[product-block handle="nc_race-face-chester-pedal-platform-turquoise-1"/]

The next most popular pedal is the Race Face Chester flat pedal. Again it’s affordable and tough, plus it comes in a huge range of colors. The Shimano 105 PD-R7000 clipless road pedal was our number three seller, followed closely by the Look Keo 2 Max.

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Best-selling bike helmets

1. Mavic

38.6%

2. POC

28.3%

3. Fox Racing

19.3%

Mavic again! This year its Aksium helmet was our top-selling helmet and helped boost Mavic to the number one spot. The Aksium looks good and cost less than $50, so riders scooped them up.

[product-block handle="mavic-aksium-elite-bike-helmet-white-black"/]

The Swedish protection experts at POC took second overall thanks to great sales of the Ventral and Tectal, our second and third best-selling helmets. The Speedframe MTB helmet helped Fox Racing take the final place among our top three helmet brands. 

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Best-selling cycling sunglasses

1. POC

41.9%

2. Rudy Project

26.7%

3. Tifosi Optics

19.0%

Though I love Oakley, it seems most shoppers prefer POC. The favorites this year were the DO Blade and DO Half Blade, which look modern and provide a lot of coverage.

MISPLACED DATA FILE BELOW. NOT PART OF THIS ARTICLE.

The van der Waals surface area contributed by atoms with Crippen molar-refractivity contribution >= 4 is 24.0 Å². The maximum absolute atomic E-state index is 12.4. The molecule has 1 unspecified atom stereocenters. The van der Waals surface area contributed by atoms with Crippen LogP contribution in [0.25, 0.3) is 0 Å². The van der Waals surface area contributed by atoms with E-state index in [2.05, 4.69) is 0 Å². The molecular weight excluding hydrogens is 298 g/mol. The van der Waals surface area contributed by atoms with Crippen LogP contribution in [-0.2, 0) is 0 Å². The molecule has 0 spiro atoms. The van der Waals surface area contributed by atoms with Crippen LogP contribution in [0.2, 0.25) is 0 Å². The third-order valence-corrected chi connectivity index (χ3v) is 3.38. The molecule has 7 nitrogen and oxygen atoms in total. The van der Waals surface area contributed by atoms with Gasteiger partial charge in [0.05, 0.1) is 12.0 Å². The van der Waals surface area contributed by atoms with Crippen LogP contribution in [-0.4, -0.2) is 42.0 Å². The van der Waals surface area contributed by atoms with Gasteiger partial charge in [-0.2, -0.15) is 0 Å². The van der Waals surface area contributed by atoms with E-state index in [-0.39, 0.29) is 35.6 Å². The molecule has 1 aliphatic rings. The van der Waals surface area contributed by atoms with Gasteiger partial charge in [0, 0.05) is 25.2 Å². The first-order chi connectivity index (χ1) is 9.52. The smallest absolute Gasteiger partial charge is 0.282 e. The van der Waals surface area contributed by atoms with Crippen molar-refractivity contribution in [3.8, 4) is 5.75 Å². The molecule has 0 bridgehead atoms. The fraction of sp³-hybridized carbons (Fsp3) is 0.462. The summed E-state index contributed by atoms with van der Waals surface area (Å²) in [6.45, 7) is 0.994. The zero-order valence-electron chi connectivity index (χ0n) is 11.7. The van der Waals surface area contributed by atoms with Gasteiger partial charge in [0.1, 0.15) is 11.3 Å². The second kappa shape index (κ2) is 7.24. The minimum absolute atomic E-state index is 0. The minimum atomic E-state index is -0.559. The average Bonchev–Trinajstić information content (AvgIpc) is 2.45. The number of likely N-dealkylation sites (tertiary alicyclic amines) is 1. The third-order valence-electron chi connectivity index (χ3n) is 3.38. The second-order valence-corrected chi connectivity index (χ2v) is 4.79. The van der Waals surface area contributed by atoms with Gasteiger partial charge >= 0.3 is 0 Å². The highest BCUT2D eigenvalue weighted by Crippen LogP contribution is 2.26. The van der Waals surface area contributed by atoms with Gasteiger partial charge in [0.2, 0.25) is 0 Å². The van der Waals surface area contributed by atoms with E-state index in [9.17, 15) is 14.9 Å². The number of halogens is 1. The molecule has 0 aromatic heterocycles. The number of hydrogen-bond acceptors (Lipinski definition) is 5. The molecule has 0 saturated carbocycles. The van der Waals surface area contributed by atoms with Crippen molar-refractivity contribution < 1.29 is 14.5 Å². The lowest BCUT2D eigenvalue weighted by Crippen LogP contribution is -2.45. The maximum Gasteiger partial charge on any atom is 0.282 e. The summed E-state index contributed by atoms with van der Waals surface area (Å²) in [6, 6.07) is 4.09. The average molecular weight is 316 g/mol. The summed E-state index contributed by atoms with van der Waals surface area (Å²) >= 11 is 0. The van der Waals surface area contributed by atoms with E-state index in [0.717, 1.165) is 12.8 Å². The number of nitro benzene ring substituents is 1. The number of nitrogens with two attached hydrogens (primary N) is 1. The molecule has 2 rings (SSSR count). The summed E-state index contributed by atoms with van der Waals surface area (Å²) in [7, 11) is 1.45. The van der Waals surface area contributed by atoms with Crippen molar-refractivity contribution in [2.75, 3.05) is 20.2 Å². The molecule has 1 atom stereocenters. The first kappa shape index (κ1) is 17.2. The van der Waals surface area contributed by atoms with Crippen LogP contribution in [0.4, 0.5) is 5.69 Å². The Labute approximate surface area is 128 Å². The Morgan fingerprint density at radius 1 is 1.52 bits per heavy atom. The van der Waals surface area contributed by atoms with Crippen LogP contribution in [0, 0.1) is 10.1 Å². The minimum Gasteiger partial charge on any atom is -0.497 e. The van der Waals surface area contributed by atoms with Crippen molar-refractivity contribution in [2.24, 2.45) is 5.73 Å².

[product-block handle="poc-do-blade-sunglasses-uranium-black"/]

Second placed Rudy Project likely appealed to riders seeking a more conservative look with the Rydon. Interestingly, we actually sold more golf-specific Rydons than any other version, so there must be some decent crossover between cyclists and golfers.

Then there’s Tifosi. Budget-conscious riders love Tifosi thanks to affordable but sleek glasses like the Edge.   

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Best-selling bike trainers

1. Tacx

59.8%

2. Saris

35.2%

3. Wahoo

4.9%

Winter is coming here! Riders have been snatching up trainers all year in preparation for the indoor riding season, and Tacx has been the big winner. Most riders have been choosing the Tacx Boost Trainer Bundle. It provides an affordable and easy way to set up your bike to ride Zwift without a smart trainer.

[product-block handle="tacx-boost-trainer-bundle"/]

The Boost is followed by Tacx’s Flux S direct drive smart trainer and then it’s the top-of-the-line Saris H3, which is my trainer of choice. Wahoo made a bit of an impact with the Kickr, but not enough to compete with Tacx and Saris trainers. With so many trainers going out the door this year, it looks like I’ll be running into a lot of new riders on Zwift next year!

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So what have we learned from this year-end recap? Well Mavic absolutely crushed it this year, though they were certainly helped by some attractive wheel and apparel sales. It’s hard to compete against a massive brand with 130 years of history. The biggest surprise for me was the success of the Box Components carbon mountain bike wheels. They weren’t really on my radar before, but they certainly are now. Hopefully, this means we’ll get more Box products to try out next year.